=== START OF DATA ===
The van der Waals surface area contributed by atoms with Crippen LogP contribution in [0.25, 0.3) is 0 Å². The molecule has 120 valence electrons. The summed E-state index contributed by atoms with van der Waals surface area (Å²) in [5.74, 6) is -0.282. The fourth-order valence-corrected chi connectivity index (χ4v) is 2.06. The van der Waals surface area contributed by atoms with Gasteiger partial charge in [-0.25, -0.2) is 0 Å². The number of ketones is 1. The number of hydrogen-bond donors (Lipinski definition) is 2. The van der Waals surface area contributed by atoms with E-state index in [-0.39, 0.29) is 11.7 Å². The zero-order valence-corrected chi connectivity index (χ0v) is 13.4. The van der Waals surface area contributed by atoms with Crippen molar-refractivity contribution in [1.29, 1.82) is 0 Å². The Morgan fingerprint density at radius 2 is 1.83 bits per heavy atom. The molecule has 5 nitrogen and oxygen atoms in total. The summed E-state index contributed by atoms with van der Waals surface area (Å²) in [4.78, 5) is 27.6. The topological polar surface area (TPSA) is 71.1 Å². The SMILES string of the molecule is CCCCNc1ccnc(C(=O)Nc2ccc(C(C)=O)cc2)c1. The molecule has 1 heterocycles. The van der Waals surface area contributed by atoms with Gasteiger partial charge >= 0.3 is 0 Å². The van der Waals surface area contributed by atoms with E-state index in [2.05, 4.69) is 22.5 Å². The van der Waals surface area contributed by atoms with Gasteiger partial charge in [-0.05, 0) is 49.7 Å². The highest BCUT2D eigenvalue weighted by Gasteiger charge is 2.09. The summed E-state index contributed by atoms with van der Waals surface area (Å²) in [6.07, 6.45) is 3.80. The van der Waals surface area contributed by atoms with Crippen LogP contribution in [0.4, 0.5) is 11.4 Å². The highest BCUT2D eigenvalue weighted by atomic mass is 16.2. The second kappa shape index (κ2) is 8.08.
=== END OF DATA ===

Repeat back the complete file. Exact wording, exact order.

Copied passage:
The van der Waals surface area contributed by atoms with Crippen LogP contribution in [0.25, 0.3) is 0 Å². The molecule has 120 valence electrons. The summed E-state index contributed by atoms with van der Waals surface area (Å²) in [5.74, 6) is -0.282. The fourth-order valence-corrected chi connectivity index (χ4v) is 2.06. The van der Waals surface area contributed by atoms with Gasteiger partial charge in [-0.25, -0.2) is 0 Å². The number of ketones is 1. The number of hydrogen-bond donors (Lipinski definition) is 2. The van der Waals surface area contributed by atoms with E-state index in [-0.39, 0.29) is 11.7 Å². The zero-order valence-corrected chi connectivity index (χ0v) is 13.4. The van der Waals surface area contributed by atoms with Crippen molar-refractivity contribution in [1.29, 1.82) is 0 Å². The Morgan fingerprint density at radius 2 is 1.83 bits per heavy atom. The molecule has 5 nitrogen and oxygen atoms in total. The summed E-state index contributed by atoms with van der Waals surface area (Å²) in [4.78, 5) is 27.6. The topological polar surface area (TPSA) is 71.1 Å². The SMILES string of the molecule is CCCCNc1ccnc(C(=O)Nc2ccc(C(C)=O)cc2)c1. The molecule has 1 heterocycles. The van der Waals surface area contributed by atoms with Gasteiger partial charge >= 0.3 is 0 Å². The van der Waals surface area contributed by atoms with E-state index in [2.05, 4.69) is 22.5 Å². The van der Waals surface area contributed by atoms with Gasteiger partial charge in [-0.05, 0) is 49.7 Å². The highest BCUT2D eigenvalue weighted by Gasteiger charge is 2.09. The summed E-state index contributed by atoms with van der Waals surface area (Å²) in [6.07, 6.45) is 3.80. The van der Waals surface area contributed by atoms with Crippen LogP contribution in [0.4, 0.5) is 11.4 Å². The highest BCUT2D eigenvalue weighted by atomic mass is 16.2. The second kappa shape index (κ2) is 8.08.